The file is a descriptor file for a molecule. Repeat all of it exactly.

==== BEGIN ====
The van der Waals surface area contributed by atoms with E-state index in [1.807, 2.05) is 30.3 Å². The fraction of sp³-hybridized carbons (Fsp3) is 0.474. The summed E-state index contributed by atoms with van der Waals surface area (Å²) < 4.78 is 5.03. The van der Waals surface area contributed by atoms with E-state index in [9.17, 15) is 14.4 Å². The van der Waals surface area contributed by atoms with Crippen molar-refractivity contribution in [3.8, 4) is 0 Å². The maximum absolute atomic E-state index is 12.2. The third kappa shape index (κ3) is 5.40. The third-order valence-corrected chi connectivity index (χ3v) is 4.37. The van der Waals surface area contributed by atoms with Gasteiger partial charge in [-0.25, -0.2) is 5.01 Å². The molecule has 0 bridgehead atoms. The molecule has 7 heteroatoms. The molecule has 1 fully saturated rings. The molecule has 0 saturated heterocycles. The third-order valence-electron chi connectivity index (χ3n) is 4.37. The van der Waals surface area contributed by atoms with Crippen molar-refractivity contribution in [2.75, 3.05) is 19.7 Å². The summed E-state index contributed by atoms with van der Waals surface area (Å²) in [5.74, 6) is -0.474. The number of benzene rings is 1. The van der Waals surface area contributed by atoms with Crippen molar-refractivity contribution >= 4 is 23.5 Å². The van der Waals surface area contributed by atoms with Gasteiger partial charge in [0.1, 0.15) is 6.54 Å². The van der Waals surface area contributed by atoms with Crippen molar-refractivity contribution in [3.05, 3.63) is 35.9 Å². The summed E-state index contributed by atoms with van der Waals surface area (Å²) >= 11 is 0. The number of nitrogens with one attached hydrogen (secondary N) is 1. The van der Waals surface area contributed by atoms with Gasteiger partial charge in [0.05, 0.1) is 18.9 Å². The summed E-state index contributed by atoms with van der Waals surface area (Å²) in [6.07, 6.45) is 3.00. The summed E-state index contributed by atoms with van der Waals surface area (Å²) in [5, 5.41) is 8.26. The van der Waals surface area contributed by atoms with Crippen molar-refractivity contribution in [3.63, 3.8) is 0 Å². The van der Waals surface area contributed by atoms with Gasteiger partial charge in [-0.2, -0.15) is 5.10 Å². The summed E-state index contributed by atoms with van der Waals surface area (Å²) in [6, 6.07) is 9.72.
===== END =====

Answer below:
The van der Waals surface area contributed by atoms with E-state index in [1.807, 2.05) is 30.3 Å². The fraction of sp³-hybridized carbons (Fsp3) is 0.474. The summed E-state index contributed by atoms with van der Waals surface area (Å²) < 4.78 is 5.03. The van der Waals surface area contributed by atoms with E-state index in [9.17, 15) is 14.4 Å². The van der Waals surface area contributed by atoms with Crippen molar-refractivity contribution in [3.8, 4) is 0 Å². The maximum absolute atomic E-state index is 12.2. The third kappa shape index (κ3) is 5.40. The third-order valence-corrected chi connectivity index (χ3v) is 4.37. The van der Waals surface area contributed by atoms with Gasteiger partial charge in [-0.25, -0.2) is 5.01 Å². The molecule has 0 bridgehead atoms. The molecule has 7 heteroatoms. The molecule has 1 fully saturated rings. The molecule has 0 saturated heterocycles. The third-order valence-electron chi connectivity index (χ3n) is 4.37. The van der Waals surface area contributed by atoms with Crippen molar-refractivity contribution in [2.75, 3.05) is 19.7 Å². The summed E-state index contributed by atoms with van der Waals surface area (Å²) in [5.74, 6) is -0.474. The number of benzene rings is 1. The van der Waals surface area contributed by atoms with Crippen molar-refractivity contribution >= 4 is 23.5 Å². The van der Waals surface area contributed by atoms with Gasteiger partial charge in [0.1, 0.15) is 6.54 Å². The van der Waals surface area contributed by atoms with Crippen molar-refractivity contribution in [3.05, 3.63) is 35.9 Å². The summed E-state index contributed by atoms with van der Waals surface area (Å²) >= 11 is 0. The number of nitrogens with one attached hydrogen (secondary N) is 1. The van der Waals surface area contributed by atoms with Gasteiger partial charge in [0.05, 0.1) is 18.9 Å². The summed E-state index contributed by atoms with van der Waals surface area (Å²) in [6.07, 6.45) is 3.00. The summed E-state index contributed by atoms with van der Waals surface area (Å²) in [5, 5.41) is 8.26. The van der Waals surface area contributed by atoms with Crippen molar-refractivity contribution in [3.63, 3.8) is 0 Å². The van der Waals surface area contributed by atoms with Gasteiger partial charge in [-0.2, -0.15) is 5.10 Å². The summed E-state index contributed by atoms with van der Waals surface area (Å²) in [6, 6.07) is 9.72.